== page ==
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The Lion, the Witch and the Wardrobe review at Birmingham Rep – ‘magic’

Allison McKenzie, Nuno Silva with puppeteers David Albury and James Charlton. Photo: Graeme Braidwood

Adrian Mitchell’s 1998 musical adaptation of CS Lewis’ classic children’s tale is given a new lease of life in this imaginative Birmingham Repertory Theatre production.

Directed by Tessa Walker, it’s packed full of action as four children leave behind a time of wartime evacuation and enter a magical wardrobe into the mysterious world of Narnia.

The country where it’s always winter but never Christmas is beautifully crafted by Jamie Vartan’s sets, which take on a simple yet striking contrast once the snow starts to melt.

Much of the theatrical magic of this world is created by the wonderful puppetry which imparts lifelike mannerisms to hand-held squirrels and robins. The piece de resistance is an impressive three-person Aslan, whose forbidding stature, undulating movement and realistic head movement evokes the animal might of the National Theatre’s long-running War Horse.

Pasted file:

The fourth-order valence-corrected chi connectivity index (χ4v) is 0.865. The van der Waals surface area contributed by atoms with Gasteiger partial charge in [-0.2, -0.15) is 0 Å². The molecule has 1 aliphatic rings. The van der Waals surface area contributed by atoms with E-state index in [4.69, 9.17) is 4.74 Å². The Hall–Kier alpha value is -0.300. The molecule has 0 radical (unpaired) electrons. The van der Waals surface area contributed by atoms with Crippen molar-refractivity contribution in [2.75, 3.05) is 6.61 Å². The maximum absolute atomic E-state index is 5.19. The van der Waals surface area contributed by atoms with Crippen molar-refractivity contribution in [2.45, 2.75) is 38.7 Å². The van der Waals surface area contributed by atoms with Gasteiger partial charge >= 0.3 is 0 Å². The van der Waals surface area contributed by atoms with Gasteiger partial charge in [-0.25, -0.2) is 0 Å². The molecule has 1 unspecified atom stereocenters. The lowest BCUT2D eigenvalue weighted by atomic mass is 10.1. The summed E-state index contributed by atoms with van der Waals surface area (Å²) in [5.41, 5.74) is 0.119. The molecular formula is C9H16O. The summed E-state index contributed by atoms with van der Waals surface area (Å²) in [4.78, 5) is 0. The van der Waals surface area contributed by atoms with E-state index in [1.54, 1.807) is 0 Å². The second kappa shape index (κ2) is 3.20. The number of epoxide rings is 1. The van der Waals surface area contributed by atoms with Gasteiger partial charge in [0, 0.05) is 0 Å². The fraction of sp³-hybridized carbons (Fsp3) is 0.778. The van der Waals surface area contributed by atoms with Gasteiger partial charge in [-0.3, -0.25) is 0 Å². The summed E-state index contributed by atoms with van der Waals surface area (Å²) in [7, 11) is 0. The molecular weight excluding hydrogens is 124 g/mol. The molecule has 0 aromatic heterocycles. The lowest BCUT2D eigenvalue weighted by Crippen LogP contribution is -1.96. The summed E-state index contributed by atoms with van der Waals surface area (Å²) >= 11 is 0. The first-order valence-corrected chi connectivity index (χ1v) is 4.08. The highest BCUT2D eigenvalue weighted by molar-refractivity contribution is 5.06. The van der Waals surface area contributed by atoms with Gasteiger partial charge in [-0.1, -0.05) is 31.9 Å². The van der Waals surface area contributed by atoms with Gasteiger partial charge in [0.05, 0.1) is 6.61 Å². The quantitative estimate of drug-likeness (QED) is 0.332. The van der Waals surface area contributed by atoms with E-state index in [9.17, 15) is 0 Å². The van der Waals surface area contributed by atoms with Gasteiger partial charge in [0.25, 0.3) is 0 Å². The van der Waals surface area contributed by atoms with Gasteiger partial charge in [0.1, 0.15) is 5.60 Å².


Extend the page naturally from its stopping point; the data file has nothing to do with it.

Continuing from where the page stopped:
He is certainly given a worthy adversary in Allison McKenzie’s White Witch who stalks around the stage switching from calm and menacing royalty to screeching banshee at a stroke.

The likeable children are joined by Sophia Nomvete as Mrs Beaver and Jo Servi as Mr Tumnus in a production that has improved with age. It’s understandably slicker than its debut, and Shaun Davey’s music has stood the test of time: strong, powerful songs that propel the audience into this other world.

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CS Lewis’ children’s classic is given a new lease of life in a show packed full of magic, puppetry and music